Question: Merging Two Fastq Files From Exome Sequencing
gravatar for User 1933
7.7 years ago by
User 1933340
User 1933340 wrote:

One sample, is whole exome sequenced, twice to reach the required coverage as these samples had some issues. The sequencing in both sample is exactly same (batch, machine and the vendor) I wonder, if it makes sense to merge these two fastq files in order to reach the adequate coverage., and do variant calling once ?! if so, how should I merge them. is there any other suggestion in this case?

exome • 4.2k views
ADD COMMENTlink modified 7.7 years ago • written 7.7 years ago by User 1933340

Did you used the same library and the same machine for both runs? And was is the same person who did the experiments? :)

ADD REPLYlink written 7.7 years ago by David Langenberger9.5k

Yes ! I have update the post

ADD REPLYlink written 7.7 years ago by User 1933340
gravatar for Pierre Lindenbaum
7.7 years ago by
France/Nantes/Institut du Thorax - INSERM UMR1087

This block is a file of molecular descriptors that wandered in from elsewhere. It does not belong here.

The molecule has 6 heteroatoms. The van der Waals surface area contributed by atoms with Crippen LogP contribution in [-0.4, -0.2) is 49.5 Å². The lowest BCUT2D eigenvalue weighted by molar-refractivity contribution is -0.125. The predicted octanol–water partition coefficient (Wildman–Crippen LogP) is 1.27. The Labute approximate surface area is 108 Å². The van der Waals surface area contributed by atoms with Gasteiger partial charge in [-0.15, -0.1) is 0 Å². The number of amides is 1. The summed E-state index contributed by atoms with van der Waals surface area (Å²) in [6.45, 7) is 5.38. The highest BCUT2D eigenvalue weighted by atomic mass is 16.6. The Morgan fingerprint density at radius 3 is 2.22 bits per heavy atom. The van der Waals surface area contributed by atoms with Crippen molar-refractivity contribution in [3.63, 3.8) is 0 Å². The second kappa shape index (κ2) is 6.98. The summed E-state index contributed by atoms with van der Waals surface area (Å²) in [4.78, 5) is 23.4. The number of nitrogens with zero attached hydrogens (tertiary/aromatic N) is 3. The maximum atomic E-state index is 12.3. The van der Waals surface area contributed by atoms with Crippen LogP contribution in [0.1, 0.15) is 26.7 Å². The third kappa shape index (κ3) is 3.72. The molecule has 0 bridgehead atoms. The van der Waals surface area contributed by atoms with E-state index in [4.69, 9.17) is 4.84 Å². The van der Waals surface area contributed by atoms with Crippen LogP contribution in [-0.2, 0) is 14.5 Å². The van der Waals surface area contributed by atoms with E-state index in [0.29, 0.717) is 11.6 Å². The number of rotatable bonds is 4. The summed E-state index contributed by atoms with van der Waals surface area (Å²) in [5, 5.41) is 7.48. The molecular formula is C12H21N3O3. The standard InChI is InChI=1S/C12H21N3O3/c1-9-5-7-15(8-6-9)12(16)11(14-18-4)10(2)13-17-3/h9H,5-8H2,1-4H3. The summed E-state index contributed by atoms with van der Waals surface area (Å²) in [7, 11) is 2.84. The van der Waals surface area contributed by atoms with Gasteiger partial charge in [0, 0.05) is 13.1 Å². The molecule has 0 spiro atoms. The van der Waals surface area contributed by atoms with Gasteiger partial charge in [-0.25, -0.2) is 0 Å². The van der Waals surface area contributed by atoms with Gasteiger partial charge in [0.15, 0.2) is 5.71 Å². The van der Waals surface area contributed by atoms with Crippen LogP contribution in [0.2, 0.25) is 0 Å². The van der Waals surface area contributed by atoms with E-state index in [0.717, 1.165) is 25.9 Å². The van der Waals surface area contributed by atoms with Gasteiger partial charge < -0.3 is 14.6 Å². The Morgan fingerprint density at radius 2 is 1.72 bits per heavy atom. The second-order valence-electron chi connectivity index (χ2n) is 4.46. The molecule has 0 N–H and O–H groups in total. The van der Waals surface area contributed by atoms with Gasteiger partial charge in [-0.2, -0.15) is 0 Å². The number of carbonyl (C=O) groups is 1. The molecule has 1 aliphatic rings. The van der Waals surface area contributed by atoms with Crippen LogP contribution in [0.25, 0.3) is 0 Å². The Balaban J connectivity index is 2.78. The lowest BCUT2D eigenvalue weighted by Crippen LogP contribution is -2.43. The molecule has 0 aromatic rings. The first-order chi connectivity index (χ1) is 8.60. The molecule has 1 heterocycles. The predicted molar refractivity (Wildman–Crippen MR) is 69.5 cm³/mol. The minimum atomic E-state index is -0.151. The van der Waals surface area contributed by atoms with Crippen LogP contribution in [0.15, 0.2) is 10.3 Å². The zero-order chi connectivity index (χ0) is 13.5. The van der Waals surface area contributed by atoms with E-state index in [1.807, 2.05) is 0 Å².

Pierre Lindenbaum131k wrote:

align your reads with bwa/bowtie2, etc... and don't forget to create a group to mark the origin of your fastqs. For BWA:

-R STR     Complete read group header line. ’\t’ can be used in STR and will be converted to a TAB in the output SAM. The read group ID will be attached to every read in the output. An example is ’@RG\tID:foo\tSM:bar’. [null]

or you can use picard

at one point , you can merge the BAMs using . You'll be aways be able to exclude/see the origin of the reads as they will carry a Group-ID.

ADD COMMENTlink modified 13 months ago by RamRS30k • written 7.7 years ago by Pierre Lindenbaum131k

since I have the fastq files at this moment, isn't it possible merge them and and do alignment and other stuff, afterwards ? something like, cat run2.fastq > run1.fastq !?

ADD REPLYlink written 7.7 years ago by User 1933340

Of course it is possible to do that, but Pierre's solution is better I think. If you do it his way, you will be able to go back from any later stage and see which run a read came from. This might let you identify really strange artifacts like run-specific variants (if any of these exist). If you just cat the files, you can't do this.

ADD REPLYlink written 7.7 years ago by matted7.3k
Please log in to add an answer.


Use of this site constitutes acceptance of our User Agreement and Privacy Policy.
Powered by Biostar version 2.3.0
Traffic: 1245 users visited in the last hour